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Clifford D. MayClifford D. MayNovember 3, 20168min394

Ayman al-Zawahiri was correct. Believed to be ensconced in the tribal lands of Pakistan, the leader of what’s sometimes called al Qaeda Central has dedicated his life to a jihad that he hopes and prays will lead to the founding of a new and mighty Islamic empire. But he understands the value of strategic patience. In particular, he recognized that establishing a caliphate before conditions were favorable for its survival and expansion could only be unhelpful, causing Muslims to doubt whether spreading Islamic domination in the 21st century is a divinely blessed mission.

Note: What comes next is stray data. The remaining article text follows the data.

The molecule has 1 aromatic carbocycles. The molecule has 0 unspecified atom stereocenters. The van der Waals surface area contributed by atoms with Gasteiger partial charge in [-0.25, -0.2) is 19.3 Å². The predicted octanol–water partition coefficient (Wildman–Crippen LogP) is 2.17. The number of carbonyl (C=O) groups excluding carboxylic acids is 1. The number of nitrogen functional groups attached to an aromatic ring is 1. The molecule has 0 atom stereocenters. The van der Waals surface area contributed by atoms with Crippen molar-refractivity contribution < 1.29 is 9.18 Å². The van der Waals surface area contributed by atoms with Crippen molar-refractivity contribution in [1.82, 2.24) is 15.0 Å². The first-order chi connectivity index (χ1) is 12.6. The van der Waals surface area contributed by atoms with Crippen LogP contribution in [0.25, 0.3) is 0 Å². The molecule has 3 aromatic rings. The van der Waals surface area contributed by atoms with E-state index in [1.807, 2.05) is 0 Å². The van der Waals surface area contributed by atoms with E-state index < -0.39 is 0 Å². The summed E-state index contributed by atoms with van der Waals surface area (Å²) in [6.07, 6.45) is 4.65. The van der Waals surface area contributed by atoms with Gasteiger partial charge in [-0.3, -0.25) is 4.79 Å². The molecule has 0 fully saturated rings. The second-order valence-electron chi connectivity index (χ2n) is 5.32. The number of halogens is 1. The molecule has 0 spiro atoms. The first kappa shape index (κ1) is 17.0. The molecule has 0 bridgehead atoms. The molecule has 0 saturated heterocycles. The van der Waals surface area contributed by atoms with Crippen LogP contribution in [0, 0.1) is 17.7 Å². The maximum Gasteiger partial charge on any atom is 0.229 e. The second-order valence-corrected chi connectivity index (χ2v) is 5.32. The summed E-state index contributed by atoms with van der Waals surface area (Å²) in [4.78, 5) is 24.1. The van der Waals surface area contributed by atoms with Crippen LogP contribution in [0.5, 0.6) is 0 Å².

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Clifford D. MayClifford D. MayOctober 6, 20169min513

Millions of people want to come to America. Actually, it’s tens of millions or perhaps hundreds of millions. Some Americans believe our borders should be open — that everyone has a “right” to live in the United States. That seems to me both mistaken and impractical. But I also disagree with those who would shut the doors to all refugees, asylum seekers and immigrants. Such people have enriched and enlivened the United States in the past and can do so long into the future. What lies between these two extremes is prioritization, considering what’s best for America and what most Americans want, and how many people from various corners of the world can be successfully welcomed and integrated into a modern welfare state, one that continues to add costly entitlements. Humanitarian concerns need to be taken into account, too, because most Americans are humanitarians.